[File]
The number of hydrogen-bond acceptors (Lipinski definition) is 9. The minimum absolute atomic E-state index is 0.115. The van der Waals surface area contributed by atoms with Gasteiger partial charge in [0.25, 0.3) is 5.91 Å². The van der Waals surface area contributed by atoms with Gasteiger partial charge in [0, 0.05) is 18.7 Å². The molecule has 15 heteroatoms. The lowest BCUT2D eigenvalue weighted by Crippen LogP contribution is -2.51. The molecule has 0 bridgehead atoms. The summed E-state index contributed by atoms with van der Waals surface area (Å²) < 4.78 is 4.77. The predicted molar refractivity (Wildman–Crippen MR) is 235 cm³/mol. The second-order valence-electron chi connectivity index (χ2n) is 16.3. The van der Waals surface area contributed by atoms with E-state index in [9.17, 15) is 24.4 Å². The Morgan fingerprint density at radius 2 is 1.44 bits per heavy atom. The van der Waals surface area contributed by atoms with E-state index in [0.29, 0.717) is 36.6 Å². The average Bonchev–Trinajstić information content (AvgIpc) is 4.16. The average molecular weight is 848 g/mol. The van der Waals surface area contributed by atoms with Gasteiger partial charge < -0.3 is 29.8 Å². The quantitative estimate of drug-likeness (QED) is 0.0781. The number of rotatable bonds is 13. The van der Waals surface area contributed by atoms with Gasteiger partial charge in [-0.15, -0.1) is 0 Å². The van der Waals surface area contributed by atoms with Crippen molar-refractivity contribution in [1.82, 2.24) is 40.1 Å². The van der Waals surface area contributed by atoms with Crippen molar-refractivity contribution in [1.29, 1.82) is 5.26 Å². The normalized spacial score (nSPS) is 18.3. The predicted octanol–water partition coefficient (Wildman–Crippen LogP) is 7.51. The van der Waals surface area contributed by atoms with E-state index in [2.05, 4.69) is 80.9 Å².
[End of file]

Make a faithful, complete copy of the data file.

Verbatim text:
The number of hydrogen-bond acceptors (Lipinski definition) is 9. The minimum absolute atomic E-state index is 0.115. The van der Waals surface area contributed by atoms with Gasteiger partial charge in [0.25, 0.3) is 5.91 Å². The van der Waals surface area contributed by atoms with Gasteiger partial charge in [0, 0.05) is 18.7 Å². The molecule has 15 heteroatoms. The lowest BCUT2D eigenvalue weighted by Crippen LogP contribution is -2.51. The molecule has 0 bridgehead atoms. The summed E-state index contributed by atoms with van der Waals surface area (Å²) < 4.78 is 4.77. The predicted molar refractivity (Wildman–Crippen MR) is 235 cm³/mol. The second-order valence-electron chi connectivity index (χ2n) is 16.3. The van der Waals surface area contributed by atoms with E-state index in [9.17, 15) is 24.4 Å². The Morgan fingerprint density at radius 2 is 1.44 bits per heavy atom. The van der Waals surface area contributed by atoms with E-state index in [0.29, 0.717) is 36.6 Å². The average Bonchev–Trinajstić information content (AvgIpc) is 4.16. The average molecular weight is 848 g/mol. The van der Waals surface area contributed by atoms with Gasteiger partial charge < -0.3 is 29.8 Å². The quantitative estimate of drug-likeness (QED) is 0.0781. The number of rotatable bonds is 13. The van der Waals surface area contributed by atoms with Gasteiger partial charge in [-0.15, -0.1) is 0 Å². The van der Waals surface area contributed by atoms with Crippen molar-refractivity contribution in [1.82, 2.24) is 40.1 Å². The van der Waals surface area contributed by atoms with Crippen molar-refractivity contribution in [1.29, 1.82) is 5.26 Å². The normalized spacial score (nSPS) is 18.3. The predicted octanol–water partition coefficient (Wildman–Crippen LogP) is 7.51. The van der Waals surface area contributed by atoms with E-state index in [2.05, 4.69) is 80.9 Å².